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Racism, Police Misconduct and Bad Science: How Wrongful Convictions Happen

By MegAnne Liebsch

June 9, 2020 — In the wake of recent protests calling for an end to police brutality and racial injustice, many activists are calling for sweeping criminal justice reforms. Black and Brown communities are disproportionately targeted through the criminal justice system, including manifestations such as mass incarceration, police brutality or social assistance bans due to previous convictions.

"Racism just permeates the whole system," says attorney Linda Starr. Starr co-founded the North California Innocence Project (NCIP) at Jesuit-founded Santa Clara University. And, she’s one of many expert lawyers interviewed in Netflix’s docu-series, “The Innocence Files.” The show features eight people convicted and incarcerated for crimes they did not commit and traces their quests for exoneration. The Innocence Files investigates the many instances of racism in policing and criminal courts that disproportionately put more Black and Latino people behind bars.

Two episodes in the series feature Franky Carrillo, a Latino man who spent nearly 30 years behind bars before he was exonerated with the help of a team of lawyers from NCIP. Starr sat down with me to talk about Carrillo’s case and ongoing work for criminal justice reform.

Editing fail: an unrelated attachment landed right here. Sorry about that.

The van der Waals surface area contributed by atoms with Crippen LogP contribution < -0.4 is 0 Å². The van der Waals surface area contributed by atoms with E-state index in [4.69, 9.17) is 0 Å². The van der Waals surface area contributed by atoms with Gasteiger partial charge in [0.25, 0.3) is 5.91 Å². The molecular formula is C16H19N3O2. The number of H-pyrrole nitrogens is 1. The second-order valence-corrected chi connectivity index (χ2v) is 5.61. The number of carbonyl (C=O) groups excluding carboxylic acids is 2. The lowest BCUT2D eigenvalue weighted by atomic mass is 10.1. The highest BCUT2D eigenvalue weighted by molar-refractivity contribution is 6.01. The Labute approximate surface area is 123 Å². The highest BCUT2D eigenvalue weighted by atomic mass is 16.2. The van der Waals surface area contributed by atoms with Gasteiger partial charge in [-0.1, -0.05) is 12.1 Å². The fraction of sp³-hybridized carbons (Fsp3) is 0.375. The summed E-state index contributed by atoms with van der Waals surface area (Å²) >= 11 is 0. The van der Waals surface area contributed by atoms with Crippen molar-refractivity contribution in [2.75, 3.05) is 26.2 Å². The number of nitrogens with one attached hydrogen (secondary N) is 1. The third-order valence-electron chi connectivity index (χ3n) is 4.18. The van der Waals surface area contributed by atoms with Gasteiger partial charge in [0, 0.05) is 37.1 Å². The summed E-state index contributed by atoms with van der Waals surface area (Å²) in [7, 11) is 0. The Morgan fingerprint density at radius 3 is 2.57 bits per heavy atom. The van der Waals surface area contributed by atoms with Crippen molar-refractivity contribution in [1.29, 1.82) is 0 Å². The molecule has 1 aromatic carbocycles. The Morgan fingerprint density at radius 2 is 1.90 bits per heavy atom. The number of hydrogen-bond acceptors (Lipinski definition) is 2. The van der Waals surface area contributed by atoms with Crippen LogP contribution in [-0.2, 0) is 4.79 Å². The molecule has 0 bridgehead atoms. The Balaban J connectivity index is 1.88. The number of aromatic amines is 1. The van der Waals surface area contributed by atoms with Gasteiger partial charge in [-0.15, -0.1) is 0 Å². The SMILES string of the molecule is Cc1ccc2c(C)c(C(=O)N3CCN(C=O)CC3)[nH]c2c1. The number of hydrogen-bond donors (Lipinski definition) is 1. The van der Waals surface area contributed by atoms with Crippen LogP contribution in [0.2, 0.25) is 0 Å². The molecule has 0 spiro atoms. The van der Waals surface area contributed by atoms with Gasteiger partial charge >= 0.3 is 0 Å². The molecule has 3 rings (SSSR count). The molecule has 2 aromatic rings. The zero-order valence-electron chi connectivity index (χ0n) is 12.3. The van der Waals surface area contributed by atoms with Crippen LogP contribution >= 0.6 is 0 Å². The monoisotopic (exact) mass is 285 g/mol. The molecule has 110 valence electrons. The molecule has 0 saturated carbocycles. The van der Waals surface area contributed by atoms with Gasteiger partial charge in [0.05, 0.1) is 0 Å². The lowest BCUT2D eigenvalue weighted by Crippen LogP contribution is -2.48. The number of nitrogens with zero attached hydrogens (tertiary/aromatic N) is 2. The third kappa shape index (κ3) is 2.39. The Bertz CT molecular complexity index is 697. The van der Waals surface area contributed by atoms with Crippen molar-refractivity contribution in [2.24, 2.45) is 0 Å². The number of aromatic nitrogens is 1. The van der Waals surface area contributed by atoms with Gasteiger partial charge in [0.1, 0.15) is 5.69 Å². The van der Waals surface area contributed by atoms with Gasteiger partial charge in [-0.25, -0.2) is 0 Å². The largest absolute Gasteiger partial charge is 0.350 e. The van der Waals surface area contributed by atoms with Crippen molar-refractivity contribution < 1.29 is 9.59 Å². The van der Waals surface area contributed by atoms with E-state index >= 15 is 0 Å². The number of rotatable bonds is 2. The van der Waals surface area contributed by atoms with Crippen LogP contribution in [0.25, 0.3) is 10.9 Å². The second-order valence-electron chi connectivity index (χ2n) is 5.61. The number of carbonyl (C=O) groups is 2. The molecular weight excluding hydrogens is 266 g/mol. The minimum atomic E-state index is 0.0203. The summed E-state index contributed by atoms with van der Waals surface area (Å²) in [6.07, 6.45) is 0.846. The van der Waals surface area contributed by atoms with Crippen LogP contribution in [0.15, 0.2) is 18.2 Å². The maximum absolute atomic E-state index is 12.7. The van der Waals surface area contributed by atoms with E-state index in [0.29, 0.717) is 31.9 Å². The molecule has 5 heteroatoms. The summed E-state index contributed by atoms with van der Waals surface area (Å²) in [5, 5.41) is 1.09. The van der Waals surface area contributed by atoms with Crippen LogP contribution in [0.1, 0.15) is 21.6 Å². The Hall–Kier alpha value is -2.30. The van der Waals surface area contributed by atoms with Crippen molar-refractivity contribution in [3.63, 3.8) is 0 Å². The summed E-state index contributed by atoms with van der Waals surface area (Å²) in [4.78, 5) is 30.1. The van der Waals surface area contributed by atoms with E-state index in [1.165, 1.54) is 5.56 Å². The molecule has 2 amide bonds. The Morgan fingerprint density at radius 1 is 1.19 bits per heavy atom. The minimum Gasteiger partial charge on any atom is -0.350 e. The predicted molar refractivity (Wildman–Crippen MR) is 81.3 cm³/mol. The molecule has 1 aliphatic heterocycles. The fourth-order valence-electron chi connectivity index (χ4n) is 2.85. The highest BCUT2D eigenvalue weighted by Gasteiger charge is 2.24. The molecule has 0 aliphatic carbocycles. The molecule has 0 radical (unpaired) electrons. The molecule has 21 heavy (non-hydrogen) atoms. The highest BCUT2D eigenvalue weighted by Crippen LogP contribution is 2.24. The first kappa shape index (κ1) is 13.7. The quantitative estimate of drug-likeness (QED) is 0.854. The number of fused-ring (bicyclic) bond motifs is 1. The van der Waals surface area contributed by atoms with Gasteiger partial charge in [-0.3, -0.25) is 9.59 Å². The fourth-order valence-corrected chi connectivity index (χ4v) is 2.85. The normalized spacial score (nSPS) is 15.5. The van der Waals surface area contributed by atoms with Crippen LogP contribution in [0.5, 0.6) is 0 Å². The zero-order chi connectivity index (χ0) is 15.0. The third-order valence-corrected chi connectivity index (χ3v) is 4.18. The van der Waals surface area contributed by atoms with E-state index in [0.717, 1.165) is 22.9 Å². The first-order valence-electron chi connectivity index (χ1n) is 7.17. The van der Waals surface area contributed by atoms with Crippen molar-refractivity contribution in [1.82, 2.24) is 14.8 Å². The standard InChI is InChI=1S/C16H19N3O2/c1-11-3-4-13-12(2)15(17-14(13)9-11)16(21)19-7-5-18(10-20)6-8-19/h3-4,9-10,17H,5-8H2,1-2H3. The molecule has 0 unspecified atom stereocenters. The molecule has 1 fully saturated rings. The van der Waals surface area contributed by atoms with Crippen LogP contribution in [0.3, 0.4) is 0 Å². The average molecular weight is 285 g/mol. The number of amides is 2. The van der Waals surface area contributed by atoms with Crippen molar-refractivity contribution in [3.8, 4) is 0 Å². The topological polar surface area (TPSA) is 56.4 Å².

Franky Carrillo and Linda Starr (right) await the verdict of Franky's appeal trial (Christina House, Los Angeles Times).

Meg: In January 1991, 41-year-old Donald Sarpy was killed in a drive-by shooting. Sarpy’s son and five of his friends witnessed the murder. At 16 years old, Franky Carrillo was accused and eventually convicted of the murder. But in fact, he was at home doing homework at the time of the shooting. The documentary reveals that eyewitness testimony was manipulated before and during the trial. How did this impact the case?

Linda: The first and only witness that they tried to obtain an eyewitness identification from was a gentleman named Scotty Turner. The deputy had a relationship with Scotty and used that against Scotty. He showed Scotty photos from a book and Scotty picked out several potential perpetrators — but all of them were incarcerated at the time. So, then Scotty would choose somebody else. That’s not the way to make an eyewitness identification.

None of the other young men who were at the murder scene were asked to make an identification until six months later. There's no possible way that any of them could have made an accurate identification of Franky.